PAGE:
Introduction To Bluegrass Music
Bluegrass music fits under the general American roots music category, and many consider it to be a further sub-genre of country music. The real roots of this music are found in the musical traditions of the Irish, Scottish, English and Welsh settlers who brought it to America from their homeland. Later influences in Bluegrass include the introduction of African traditions through the influence of black people in the south.
The region most heavily associated with Bluegrass music is Appalachia. This area corresponds to the territory defined by the Appalachian mountains which stretch from the southern parts of New York state to the northern parts of Mississippi state. Other states that have parts of them falling into this region include Alabama, Georgia, South Carolina, North Carolina, Tennessee, Kentucky, Virginia, all of West Virginia, Ohio, Maryland and most of Pennsylvania.
This area of the country is notorious for rumours of how the inhabitants act and behave. The area has been portrayed for the better part of a century as uneducated, feuding amongst families madhouse that is powered by moonshine. As with all stereotypes, this doesn’t ring entirely true. Although there was a fair amount of moonshine back during prohibition!
You can’t get that bluegrass sound without the right instruments. In fact, if you don’t incorporate some of the traditional ones you’re likely a country band! Look for the following instruments in bluegrass music bands:
- five-string banjo
- upright bass
- resonator guitar
- acoustic guitar
The guitar players will frequently make use of flat picking techniques. Banjo players will use a three-finger picking style. The distinct sound of a bluegrass fiddle is made by playing thirds and fifths. Bass players will typically use a slap-style. This involves pulling the string out and releasing it to produce the note and letting it hit, or slap, against the fingerboard. This is done for a good reason: that slapping style keeps a rhythm going as there is no drummer. Early rock and roll bands did this too, Elvis’ first record had no drummer!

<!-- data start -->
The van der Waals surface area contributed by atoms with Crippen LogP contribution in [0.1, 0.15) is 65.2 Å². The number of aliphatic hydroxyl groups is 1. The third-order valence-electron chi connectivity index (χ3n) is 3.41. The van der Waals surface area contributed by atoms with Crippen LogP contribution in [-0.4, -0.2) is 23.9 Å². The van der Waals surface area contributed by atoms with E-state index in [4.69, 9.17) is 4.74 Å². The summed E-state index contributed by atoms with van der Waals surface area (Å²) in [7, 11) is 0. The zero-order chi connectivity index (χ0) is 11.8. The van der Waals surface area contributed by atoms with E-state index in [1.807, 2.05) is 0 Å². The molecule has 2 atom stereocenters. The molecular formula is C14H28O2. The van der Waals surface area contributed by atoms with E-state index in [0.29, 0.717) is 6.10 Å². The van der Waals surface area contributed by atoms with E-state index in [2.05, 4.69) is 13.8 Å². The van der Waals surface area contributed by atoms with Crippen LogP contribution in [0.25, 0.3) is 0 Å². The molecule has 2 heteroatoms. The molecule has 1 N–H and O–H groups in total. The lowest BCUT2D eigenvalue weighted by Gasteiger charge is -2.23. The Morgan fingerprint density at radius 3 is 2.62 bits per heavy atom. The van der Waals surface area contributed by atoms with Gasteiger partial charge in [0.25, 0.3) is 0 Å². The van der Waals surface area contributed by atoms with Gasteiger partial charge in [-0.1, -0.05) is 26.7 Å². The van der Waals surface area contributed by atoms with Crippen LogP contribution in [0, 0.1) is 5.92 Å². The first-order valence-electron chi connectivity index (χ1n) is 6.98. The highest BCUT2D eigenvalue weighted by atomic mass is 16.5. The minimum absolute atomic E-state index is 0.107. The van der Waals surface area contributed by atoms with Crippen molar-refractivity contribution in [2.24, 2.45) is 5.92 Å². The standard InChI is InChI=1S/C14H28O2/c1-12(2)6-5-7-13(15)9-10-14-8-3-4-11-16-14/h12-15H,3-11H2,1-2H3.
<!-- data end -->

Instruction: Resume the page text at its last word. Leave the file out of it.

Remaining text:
The most noticeable thing about bluegrass is that you will very rarely hear a band with just one singer. Most commonly you will find a group of 2 -4 people singing in harmony. The most common arrangement is three. One will sing baritone, another will take the lead in the middle and sing the melody and a third will be the tenor.
This base can, of course, be played with. Including a female voice in the mix can alter the vocal strategy a considerable amount as well. Usually, the female will sing lead an octave higher than the other person (usually a male) singing lead, giving a double stack on the lead vocal.
When Bluegrass became commercially recorded pop music in the 1940’s – 60’s, a few musicians stood out as the ‘originators’ of the style. This includes Bill Monroe, the Stanley Brothers, Earl Scruggs with the Foggy Mountain Boys, Red Allen, Bill Clifton, Jim and Jesse and Mac Wiseman.
A second generation of Bluegrass musicians emerged in the mid 1960’s. They include Bela Fleck, Sam Bush, Seldom Scene, The Kentucky Colonels, Doc Watson, Del McCoury and John Hartford all continued the Bluegrass tradition that has been passed on to artists today!